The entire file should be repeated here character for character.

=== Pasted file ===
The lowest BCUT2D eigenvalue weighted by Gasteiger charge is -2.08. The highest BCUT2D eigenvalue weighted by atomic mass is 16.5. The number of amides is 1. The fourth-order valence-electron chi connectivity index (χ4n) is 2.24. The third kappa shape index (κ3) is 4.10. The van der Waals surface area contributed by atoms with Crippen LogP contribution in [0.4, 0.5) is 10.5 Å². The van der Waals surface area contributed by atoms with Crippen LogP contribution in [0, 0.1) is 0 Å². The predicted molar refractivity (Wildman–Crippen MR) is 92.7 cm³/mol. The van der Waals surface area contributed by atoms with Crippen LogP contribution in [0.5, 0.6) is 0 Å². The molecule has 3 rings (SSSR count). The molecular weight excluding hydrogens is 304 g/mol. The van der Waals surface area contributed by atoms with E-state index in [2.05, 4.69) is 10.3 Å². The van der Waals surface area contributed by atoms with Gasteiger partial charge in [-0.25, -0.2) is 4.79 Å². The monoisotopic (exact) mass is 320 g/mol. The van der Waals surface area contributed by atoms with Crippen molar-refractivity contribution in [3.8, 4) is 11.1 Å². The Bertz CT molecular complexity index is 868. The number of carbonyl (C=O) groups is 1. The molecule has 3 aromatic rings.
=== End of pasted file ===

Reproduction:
The lowest BCUT2D eigenvalue weighted by Gasteiger charge is -2.08. The highest BCUT2D eigenvalue weighted by atomic mass is 16.5. The number of amides is 1. The fourth-order valence-electron chi connectivity index (χ4n) is 2.24. The third kappa shape index (κ3) is 4.10. The van der Waals surface area contributed by atoms with Crippen LogP contribution in [0.4, 0.5) is 10.5 Å². The van der Waals surface area contributed by atoms with Crippen LogP contribution in [0, 0.1) is 0 Å². The predicted molar refractivity (Wildman–Crippen MR) is 92.7 cm³/mol. The van der Waals surface area contributed by atoms with Crippen LogP contribution in [0.5, 0.6) is 0 Å². The molecule has 3 rings (SSSR count). The molecular weight excluding hydrogens is 304 g/mol. The van der Waals surface area contributed by atoms with E-state index in [2.05, 4.69) is 10.3 Å². The van der Waals surface area contributed by atoms with Gasteiger partial charge in [-0.25, -0.2) is 4.79 Å². The monoisotopic (exact) mass is 320 g/mol. The van der Waals surface area contributed by atoms with Crippen molar-refractivity contribution in [3.8, 4) is 11.1 Å². The Bertz CT molecular complexity index is 868. The number of carbonyl (C=O) groups is 1. The molecule has 3 aromatic rings.